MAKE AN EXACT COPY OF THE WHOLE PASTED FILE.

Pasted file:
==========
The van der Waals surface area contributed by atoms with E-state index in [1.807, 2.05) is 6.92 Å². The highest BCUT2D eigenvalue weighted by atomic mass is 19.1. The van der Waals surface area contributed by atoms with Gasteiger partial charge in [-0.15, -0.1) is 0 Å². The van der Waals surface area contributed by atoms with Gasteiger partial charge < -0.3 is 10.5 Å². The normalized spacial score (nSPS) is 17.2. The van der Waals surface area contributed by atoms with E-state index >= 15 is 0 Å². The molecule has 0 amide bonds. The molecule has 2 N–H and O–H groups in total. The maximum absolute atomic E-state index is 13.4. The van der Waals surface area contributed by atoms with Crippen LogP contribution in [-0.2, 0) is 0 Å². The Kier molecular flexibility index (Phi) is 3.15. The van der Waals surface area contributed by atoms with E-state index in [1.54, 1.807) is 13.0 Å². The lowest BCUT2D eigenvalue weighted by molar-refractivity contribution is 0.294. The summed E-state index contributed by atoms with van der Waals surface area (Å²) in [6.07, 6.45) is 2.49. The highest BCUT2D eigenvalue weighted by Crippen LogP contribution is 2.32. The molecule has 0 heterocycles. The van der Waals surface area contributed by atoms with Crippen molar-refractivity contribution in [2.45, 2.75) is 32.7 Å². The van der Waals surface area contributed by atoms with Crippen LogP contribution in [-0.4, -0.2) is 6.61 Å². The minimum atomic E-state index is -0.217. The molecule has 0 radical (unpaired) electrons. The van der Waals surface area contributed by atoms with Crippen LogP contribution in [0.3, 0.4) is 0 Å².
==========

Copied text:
The van der Waals surface area contributed by atoms with E-state index in [1.807, 2.05) is 6.92 Å². The highest BCUT2D eigenvalue weighted by atomic mass is 19.1. The van der Waals surface area contributed by atoms with Gasteiger partial charge in [-0.15, -0.1) is 0 Å². The van der Waals surface area contributed by atoms with Gasteiger partial charge < -0.3 is 10.5 Å². The normalized spacial score (nSPS) is 17.2. The van der Waals surface area contributed by atoms with E-state index >= 15 is 0 Å². The molecule has 0 amide bonds. The molecule has 2 N–H and O–H groups in total. The maximum absolute atomic E-state index is 13.4. The van der Waals surface area contributed by atoms with Crippen LogP contribution in [-0.2, 0) is 0 Å². The Kier molecular flexibility index (Phi) is 3.15. The van der Waals surface area contributed by atoms with E-state index in [1.54, 1.807) is 13.0 Å². The lowest BCUT2D eigenvalue weighted by molar-refractivity contribution is 0.294. The summed E-state index contributed by atoms with van der Waals surface area (Å²) in [6.07, 6.45) is 2.49. The highest BCUT2D eigenvalue weighted by Crippen LogP contribution is 2.32. The molecule has 0 heterocycles. The van der Waals surface area contributed by atoms with Crippen molar-refractivity contribution in [2.45, 2.75) is 32.7 Å². The van der Waals surface area contributed by atoms with Crippen LogP contribution in [-0.4, -0.2) is 6.61 Å². The minimum atomic E-state index is -0.217. The molecule has 0 radical (unpaired) electrons. The van der Waals surface area contributed by atoms with Crippen LogP contribution in [0.3, 0.4) is 0 Å².